With international partners, the Tobacco Control Research Group (TCRG) within our Department for Health has been awarded major funding from Bloomberg Philanthropies to lead a brand new global tobacco industry watchdog called Stopping Tobacco Organizations and Products, or STOP.
Along with the Global Center for Good Governance in Tobacco Control, based in Thailand and the International Union Against Tuberculosis and Lung Disease (The Union), in Paris, the new watchdog will build on the success of the TCRG’s ground-breaking tobacco industry research and flagship TobaccoTactics website by extending its scale and geographic reach, in particular to low and middle income countries and by increasing the regularity and responsiveness of its outputs.
New STOP industry watchdog
Through new investigative reports into the activities of industry around the world, regular briefings and reports, and the development of a set of new tools and training to expand such work across the world, the project is designed to understand, expose and counter the industry’s influence on key public health policies.
Since being established in 2007, Bath’s TCRG has become a global leader in tobacco control research and in particular ‘vector research’ - exploring the impact of the commercial sector on health and, in particular, on shaping public health policies. Working in partnership with NGOs in this time it has achieved important impacts on global, regional, and national policy. This has included exposing industry evidence intended to derail standardised packaging legislation in the UK, and analysis of evidence of ongoing industry involvement in tobacco smuggling.
Its work has been recognised via various awards including the WHO World No Tobacco Day. Since 2012, use of its knowledge exchange platform www.TobaccoTactics.org, which has enjoyed long-standing support from Cancer Research UK, has enabled public access to latest research and findings on the tobacco industry activities. It already attracts up to 60,000 page views per day or over 13 million a year, with users drawn from all over the world including politicians, civil servants, NGOs and journalists.
Commenting from Bath, Director of the TCRG Professor Anna Gilmore, said: “We are delighted to have been awarded this this funding and that our work to date in this field has been recognised in this way. It represents an amazing and much needed opportunity to thoroughly research the tobacco industry’s nefarious tactics. Countries around the world attempting to implement life-saving tobacco control policies repeatedly identify the tobacco industry as the single greatest barrier to progress. This funding provides a step change in our ability to address that.
“We look forward to working closely with our partners, global leaders in policy advocacy and communications and with the Bloomberg partners, to ensure our research findings advance public health globally.”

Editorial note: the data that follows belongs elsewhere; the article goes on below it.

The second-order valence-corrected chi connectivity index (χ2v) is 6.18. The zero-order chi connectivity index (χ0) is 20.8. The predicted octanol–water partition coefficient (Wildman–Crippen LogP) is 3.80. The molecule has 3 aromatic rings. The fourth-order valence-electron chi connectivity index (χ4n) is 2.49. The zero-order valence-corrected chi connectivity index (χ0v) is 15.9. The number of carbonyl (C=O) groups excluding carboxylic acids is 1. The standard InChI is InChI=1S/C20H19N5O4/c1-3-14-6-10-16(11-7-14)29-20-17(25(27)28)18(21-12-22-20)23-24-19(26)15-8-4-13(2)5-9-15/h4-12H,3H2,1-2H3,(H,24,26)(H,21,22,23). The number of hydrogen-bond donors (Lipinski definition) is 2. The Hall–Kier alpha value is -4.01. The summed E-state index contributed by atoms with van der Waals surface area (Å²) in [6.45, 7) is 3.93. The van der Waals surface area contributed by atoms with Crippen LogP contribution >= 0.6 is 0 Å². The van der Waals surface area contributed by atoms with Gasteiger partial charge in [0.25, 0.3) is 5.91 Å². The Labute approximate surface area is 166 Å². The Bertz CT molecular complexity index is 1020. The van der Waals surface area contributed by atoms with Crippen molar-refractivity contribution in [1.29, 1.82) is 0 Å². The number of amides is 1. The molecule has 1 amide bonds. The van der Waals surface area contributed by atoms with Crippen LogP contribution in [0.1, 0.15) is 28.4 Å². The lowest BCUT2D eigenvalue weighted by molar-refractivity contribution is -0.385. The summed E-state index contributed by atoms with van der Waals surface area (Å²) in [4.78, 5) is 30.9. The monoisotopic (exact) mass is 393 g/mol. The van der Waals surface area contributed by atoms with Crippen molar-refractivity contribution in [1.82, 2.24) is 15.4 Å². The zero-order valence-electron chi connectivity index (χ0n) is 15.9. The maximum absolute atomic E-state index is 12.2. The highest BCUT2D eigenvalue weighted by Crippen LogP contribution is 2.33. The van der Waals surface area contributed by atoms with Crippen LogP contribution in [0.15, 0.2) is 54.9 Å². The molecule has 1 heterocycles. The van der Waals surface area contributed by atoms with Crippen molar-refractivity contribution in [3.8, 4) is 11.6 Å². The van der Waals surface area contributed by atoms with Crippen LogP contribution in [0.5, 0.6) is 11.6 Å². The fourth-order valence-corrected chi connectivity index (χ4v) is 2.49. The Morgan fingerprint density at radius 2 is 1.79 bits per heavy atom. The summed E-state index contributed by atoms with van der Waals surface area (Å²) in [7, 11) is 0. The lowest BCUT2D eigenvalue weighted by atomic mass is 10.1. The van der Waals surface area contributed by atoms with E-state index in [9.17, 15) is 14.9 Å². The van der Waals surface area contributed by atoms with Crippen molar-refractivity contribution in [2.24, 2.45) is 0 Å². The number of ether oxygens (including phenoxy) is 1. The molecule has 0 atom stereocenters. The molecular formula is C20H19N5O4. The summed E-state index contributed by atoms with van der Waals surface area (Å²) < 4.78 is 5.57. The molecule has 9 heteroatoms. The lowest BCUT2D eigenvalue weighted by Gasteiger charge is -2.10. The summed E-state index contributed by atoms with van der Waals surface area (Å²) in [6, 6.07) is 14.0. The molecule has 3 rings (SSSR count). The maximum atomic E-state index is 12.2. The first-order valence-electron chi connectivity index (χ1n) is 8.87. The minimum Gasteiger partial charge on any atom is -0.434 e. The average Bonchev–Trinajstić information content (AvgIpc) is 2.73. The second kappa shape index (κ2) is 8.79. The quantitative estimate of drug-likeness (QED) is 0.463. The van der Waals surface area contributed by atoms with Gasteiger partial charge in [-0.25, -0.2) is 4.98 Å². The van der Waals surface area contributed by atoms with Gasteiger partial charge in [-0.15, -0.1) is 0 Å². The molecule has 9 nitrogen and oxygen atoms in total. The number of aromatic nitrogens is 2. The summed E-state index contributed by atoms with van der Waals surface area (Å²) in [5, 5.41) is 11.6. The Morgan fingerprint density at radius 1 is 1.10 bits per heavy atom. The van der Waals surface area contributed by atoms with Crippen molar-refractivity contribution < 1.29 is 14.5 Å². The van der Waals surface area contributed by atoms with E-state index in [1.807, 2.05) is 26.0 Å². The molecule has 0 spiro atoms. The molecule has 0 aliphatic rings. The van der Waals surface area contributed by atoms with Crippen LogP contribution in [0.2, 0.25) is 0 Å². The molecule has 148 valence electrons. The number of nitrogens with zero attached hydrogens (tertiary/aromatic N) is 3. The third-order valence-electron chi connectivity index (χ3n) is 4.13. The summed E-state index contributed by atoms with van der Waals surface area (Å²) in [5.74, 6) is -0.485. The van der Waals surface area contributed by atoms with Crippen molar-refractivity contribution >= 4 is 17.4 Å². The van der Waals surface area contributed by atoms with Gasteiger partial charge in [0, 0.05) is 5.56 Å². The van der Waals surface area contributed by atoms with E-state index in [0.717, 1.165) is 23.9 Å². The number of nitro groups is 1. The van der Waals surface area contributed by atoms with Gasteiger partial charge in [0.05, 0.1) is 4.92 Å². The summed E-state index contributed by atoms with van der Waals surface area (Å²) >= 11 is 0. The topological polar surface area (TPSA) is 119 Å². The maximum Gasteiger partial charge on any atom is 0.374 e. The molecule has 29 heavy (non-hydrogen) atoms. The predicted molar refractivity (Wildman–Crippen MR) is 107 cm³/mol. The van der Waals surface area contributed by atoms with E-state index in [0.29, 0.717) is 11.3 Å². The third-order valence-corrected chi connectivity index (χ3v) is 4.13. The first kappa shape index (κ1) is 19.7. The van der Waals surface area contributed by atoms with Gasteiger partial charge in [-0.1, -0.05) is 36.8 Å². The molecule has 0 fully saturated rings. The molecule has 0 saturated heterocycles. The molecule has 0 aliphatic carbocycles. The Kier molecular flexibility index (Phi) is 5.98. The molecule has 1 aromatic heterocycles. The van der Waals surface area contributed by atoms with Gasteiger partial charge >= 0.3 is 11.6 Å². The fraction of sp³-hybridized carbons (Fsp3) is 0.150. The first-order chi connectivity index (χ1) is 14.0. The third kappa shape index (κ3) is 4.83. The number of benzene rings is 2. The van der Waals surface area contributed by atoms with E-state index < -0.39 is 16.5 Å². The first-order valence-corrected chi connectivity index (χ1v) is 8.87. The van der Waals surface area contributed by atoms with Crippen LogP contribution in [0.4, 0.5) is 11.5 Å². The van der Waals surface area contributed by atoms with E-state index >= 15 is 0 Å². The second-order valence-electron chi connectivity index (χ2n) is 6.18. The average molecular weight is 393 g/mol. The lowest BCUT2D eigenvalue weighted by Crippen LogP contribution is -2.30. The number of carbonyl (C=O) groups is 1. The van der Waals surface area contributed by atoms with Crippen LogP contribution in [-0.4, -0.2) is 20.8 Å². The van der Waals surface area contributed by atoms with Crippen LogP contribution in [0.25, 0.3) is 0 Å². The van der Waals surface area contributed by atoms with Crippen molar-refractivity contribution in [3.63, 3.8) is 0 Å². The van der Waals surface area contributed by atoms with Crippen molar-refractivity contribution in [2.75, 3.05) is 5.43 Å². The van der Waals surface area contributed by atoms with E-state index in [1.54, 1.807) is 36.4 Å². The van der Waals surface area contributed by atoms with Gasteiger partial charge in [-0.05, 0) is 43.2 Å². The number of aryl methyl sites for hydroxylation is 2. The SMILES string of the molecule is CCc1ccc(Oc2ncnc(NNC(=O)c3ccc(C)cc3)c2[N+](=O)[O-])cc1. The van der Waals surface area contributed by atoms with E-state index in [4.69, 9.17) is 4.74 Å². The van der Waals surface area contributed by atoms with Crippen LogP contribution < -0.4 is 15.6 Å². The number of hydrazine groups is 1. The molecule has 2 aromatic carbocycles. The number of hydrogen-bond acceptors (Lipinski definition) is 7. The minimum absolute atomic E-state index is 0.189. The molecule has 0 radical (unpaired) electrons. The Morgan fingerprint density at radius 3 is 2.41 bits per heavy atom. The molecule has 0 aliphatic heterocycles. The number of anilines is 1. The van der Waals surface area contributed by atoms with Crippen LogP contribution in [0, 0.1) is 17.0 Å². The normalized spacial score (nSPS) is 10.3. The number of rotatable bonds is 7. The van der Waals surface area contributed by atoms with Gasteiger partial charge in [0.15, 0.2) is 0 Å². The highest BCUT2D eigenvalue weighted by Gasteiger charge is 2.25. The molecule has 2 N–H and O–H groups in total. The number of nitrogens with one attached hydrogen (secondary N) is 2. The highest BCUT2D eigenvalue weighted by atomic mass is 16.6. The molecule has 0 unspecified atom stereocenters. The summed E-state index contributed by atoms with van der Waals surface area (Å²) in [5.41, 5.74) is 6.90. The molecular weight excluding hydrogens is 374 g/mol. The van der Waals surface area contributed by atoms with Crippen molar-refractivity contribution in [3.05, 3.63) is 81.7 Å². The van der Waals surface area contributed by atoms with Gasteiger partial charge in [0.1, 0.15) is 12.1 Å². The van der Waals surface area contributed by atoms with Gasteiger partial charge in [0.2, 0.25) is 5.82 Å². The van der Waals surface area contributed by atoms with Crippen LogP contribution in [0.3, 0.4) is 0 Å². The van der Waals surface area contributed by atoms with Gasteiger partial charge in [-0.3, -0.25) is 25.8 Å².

Pro-Vice-Chancellor (Research) Professor Jonathan Knight added: “This significant new funding from Bloomberg Philanthropies will allow the TCRG to further increase the profile and reach of its highly regarded research into the activities of the tobacco industry. We are delighted to celebrate this success as a University and particularly look forward to seeing how this project helps to grow our international partnerships and deliver results that benefit people’s lives around the world.”
Andy Rowell, Research Fellow and co-editor of TobaccoTactics said: “Sunlight is the best disinfectant. By shining a light on the tobacco industry’s activities we will identify its latest marketing and lobbying tactics, its front groups and spokespeople. In this way our work will increase the transparency of policy making, reduce the industry’s ability to block the work of policy makers around the world, inform new legislative approaches and hold the industry to account.”
The STOP competition was launched by Bloomberg Philanthropies earlier this year at the World Conference on Tobacco or Health in Cape Town, South Africa. Prospective applicants could include up to three organizations as partners, but at least one had to be based in a low- or middle-income country.
Tackling tobacco use worldwide
Since 2007, Bloomberg Philanthropies has committed nearly $1 billion to combat tobacco use worldwide. The Bloomberg Initiative to Reduce Tobacco Use partners with low- and middle-income countries to reduce tobacco use through a comprehensive, proven approach that combines evidence-based policy change with increased public awareness.
Michael R. Bloomberg has long been focused on improving public health—during his time as New York City Mayor, in his work through his foundation, Bloomberg Philanthropies, and now in his role as the World Health Organization Global Ambassador for Non Communicable Diseases.
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